~The Spectacular WFE Circus Wagons~

**All content on this page is copyright to John Goodall and Circus World Museum, unless otherwise noted, and Exclusive to WFE film! Please do not copy to your blog or website, link back only! Thank you **

August 14, 2010 ~ Just after the start of filming WFE in May Mr. John Goodall began leaving nice comments on my blog and  even emailed me about the Circus Wagons that were being used in Water for Elephants. At that time he was not at liberty to discuss Circus World Museum’s involvement with the film in detail with me for obvious reasons. Also, he never revealed that he is on the Board of Directors for the Circus World Museum Foundation, Inc, which I find quite impressive. Our emails continued back and forth over the duration of the shoot; he would drop little hints here and there about the Museum’s involvement and near the end of filming he let me know that he was finally able to discuss the, now famous, Circus Wagons!  To anyone that has been following the filming (and reading my blog) you have come to realized that the Circus Train and all of the cars, plus the amazing Circus Wagons, are actually a ‘character’ in Water for Elephants. The wagons appear in the menagerie scenes, the ‘Spec’, as well as the Circus Parade; and we’ve seen them with their custom Benzini Bros. Circus covers aboard the Circus Train in several set photos and fan photos. The Wagons were returned to the CWM before the TN/GA shoot, so that is why they had ‘stand-ins’ for that part of filming…  I’ve made a new friend in Mr. Goodall and I sincerely appreciate his positive comments and emails… I am honored that he chose to share his knowledge with me and therefore I can share it with you… A little bit of personal trivia: My grandfather lived in Wisconsin and whilst on one particular visit I was taken to the Circus World Museum in Baraboo… I remember being fascinated with the gorgeous Circus Wagons and the dazzling array of Circus memorabilia and never dreamed that one day I would come full circle to blog about it… John has graciously shared not only his knowledge about the museum and wagons, but he has also shared photos of the 15 Circus Wagons that were chosen to be featured in Water for Elephants… John is a wealth of  Circus knowledge; please read his contributions and then further down the page are photos and descriptions of the Circus Wagons that were used in WFE… I cannot thank Mr. Goodall enough for his time, energy, and ‘friendship’… ‘Spectacularly Huge’  Thank you, John!! (*Edited to add: John was good friends with Darlene Ava Williams’ father, Rex Williams… )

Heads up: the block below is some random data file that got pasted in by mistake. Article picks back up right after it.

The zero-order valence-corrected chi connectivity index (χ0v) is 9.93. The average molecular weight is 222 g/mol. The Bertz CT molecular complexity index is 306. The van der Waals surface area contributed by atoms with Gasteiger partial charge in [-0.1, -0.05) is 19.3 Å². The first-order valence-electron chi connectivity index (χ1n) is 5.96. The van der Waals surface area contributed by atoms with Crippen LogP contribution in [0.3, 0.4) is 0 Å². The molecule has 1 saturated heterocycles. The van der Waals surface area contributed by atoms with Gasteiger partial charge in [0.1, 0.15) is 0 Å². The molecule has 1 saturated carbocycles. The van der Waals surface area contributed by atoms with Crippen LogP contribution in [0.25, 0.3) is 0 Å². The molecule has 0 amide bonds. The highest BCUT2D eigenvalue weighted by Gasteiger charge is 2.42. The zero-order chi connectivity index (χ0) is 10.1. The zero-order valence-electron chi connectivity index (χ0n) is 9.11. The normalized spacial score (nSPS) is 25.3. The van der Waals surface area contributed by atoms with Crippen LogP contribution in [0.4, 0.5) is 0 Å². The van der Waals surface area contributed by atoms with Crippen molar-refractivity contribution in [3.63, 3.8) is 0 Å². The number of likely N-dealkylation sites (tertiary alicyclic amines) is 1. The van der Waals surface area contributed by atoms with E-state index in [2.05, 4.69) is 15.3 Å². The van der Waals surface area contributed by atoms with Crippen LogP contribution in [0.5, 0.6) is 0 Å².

John talks about Water for Elephants: